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[FYI] (Fwd) FC: Has the U.S. Patent Office really reformed?

------- Forwarded message follows -------
Date sent:      	Wed, 21 Mar 2001 15:14:49 -0500
From:           	Declan McCullagh <declan@well.com>
To:             	politech@politechbot.com
Subject:        	FC: Has the U.S. Patent Office really reformed?
Send reply to:  	declan@well.com

   Has the U.S. Patent Office Really Reformed?
   posted by vergil on Wednesday March 21, @12:50PM
   from the extraordinary-claim-needs-extraordinary-proof dept.

   According to a brief article in today's Wall Street Journal
   entitled "Fewer Patents on Methods Get Clearance," the
   U.S. PTO "has drastically reduced the pace of issuing controversial
   business-method patents, by setting up bureaucratic roadblocks that
   have angered some information-technology investors." Is this claim
   significant? Has the U.S. government truly reformed its habit of
   granting patents to business methods? I think the answer's "No" for
   two reasons.

   What exactly is a "Business Method Patent?"

   Most tech-savvy folks -- particularly journalists -- use the phrase
   "business method patent" as a blanket perjorative applying to
   patents on Internet processes, software and methods of doing
   business. The terms "business method patent," "software patent" and
   "web patent" are used interchangably in the vernacular to refer to
   the recent flood of perceived broad and obvious patents having
   something to do with the Internet.

   However, when a representative of the U.S. PTO says "business
   method patent", he's referring to a specific classification of
   patents - Class 705 "Data processing: Financial, Business Practice,
   Management, or Cost/Price Determination." The drastic reduction in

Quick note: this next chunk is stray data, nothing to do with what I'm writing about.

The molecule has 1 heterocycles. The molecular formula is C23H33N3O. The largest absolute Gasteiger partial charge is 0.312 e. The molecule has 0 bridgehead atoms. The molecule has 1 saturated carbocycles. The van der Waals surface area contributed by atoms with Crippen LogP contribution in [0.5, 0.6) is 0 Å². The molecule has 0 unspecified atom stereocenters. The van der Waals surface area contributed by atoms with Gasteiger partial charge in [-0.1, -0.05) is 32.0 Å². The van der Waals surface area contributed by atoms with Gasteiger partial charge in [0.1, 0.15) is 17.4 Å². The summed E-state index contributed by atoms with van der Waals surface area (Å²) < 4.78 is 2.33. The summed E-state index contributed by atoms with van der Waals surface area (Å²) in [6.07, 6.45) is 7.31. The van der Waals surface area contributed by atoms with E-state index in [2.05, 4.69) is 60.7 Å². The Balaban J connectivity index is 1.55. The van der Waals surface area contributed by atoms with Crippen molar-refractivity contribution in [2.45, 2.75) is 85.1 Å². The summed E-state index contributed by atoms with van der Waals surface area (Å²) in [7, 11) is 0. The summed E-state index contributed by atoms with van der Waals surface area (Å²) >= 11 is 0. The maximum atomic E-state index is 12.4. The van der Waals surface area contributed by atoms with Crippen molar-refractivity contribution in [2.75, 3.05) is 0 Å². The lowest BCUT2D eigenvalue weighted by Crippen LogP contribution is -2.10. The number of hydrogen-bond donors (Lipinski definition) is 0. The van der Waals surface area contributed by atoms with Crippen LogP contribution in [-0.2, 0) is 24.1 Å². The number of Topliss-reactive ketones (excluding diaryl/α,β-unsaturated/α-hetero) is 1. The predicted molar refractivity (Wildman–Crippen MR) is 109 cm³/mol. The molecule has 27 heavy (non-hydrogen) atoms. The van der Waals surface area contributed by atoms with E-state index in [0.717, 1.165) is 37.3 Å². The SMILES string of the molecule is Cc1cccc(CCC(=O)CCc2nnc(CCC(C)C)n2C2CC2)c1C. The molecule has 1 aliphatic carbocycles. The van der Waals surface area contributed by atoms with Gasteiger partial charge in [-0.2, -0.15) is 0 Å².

business method patents mentioned in the WSJ article almost
   certainly refers to Class 705 issuances exclusively.

   The two most frequently mentioned examples of allegedly obvious
   business method patents (Priceline's name-your-price patent and
   Amazon's one-click patent) are members of Class 705. Yet most of
   the Internet-related patents lambasted daily in the press and
   discussion forums like Slashdot are not Class 705 -- British
   Telecom's "Hyperlink Patent" falls under Class 711, Microsoft's
   patent on style sheets is designated Class 707, and Apple's
   "Multiple Theme Engine" patent is Class 345.

   The U.S. PTO has made some progress in applying greater scrutiny to
   the torrent of business method patents. A new, comprehensive
   website has been set up, and a "Business Methods Patent Initiative"
   launched. Unfortunately, these measures -- including second review
   and expanded mandatory searches -- are limited to Class 705 patent
   applications. I've seen little evidence that the U.S. PTO's newly
   implemented "bureaucratic roadblocks" have weeded out potentially
   broad, non-novel and obvious patent applications that fall under
   classifications other than 705. One such example may be Microsoft's
   recently granted (Jan. 16, 2001) patent 6,175,833 that seems to
   claim the venerable concept of running automatic web-polls.

   Exporting American "Innovation" Abroad

   While the U.S. PTO struggles to reform its examining procedures,
   and members of Congress propose potential solutions (such as the
   Business Method Patent Improvements Act of 2000), at least one
   other branch of the U.S. government -- the Office of the U.S. Trade
   Representative -- appears to have been laboring to ensure that
   other nations adopt the controversial American practice of granting
   patents to business methods. (USTR is the federal agency charged
   with negotiating and enforcing America's trade positions with other

   For instance, consider the following excerpt from a October 24,
   2000 Memorandum of Understanding "on Issues Related to the
   Protection of Intellectual Property Rights Under the Agreement
   Between the United States and Jordan on the Establishment of a Free
   Trade Area":

   "5. Jordan shall take all steps necessary to clarify that the
   exclusion from patent protection of 'mathematical methods' in
   Article 4(B) of Jordan's Patent Law does not include such 'methods'
   as business methods or computer-related inventions." 

   U.S. government representatives took a similar negotiating position
   in a March 2, 2001 "expert level" meeting between "United States
   and Japanese government officials." According to a fact sheet on
   the USTR website:

   "The United States urged the Japanese Government to take a number
   of measures in this area, including ... clarifying its laws to
   ensure that the personal use exception for copying is not abused in
   the digital environment; and protecting business method patents." 

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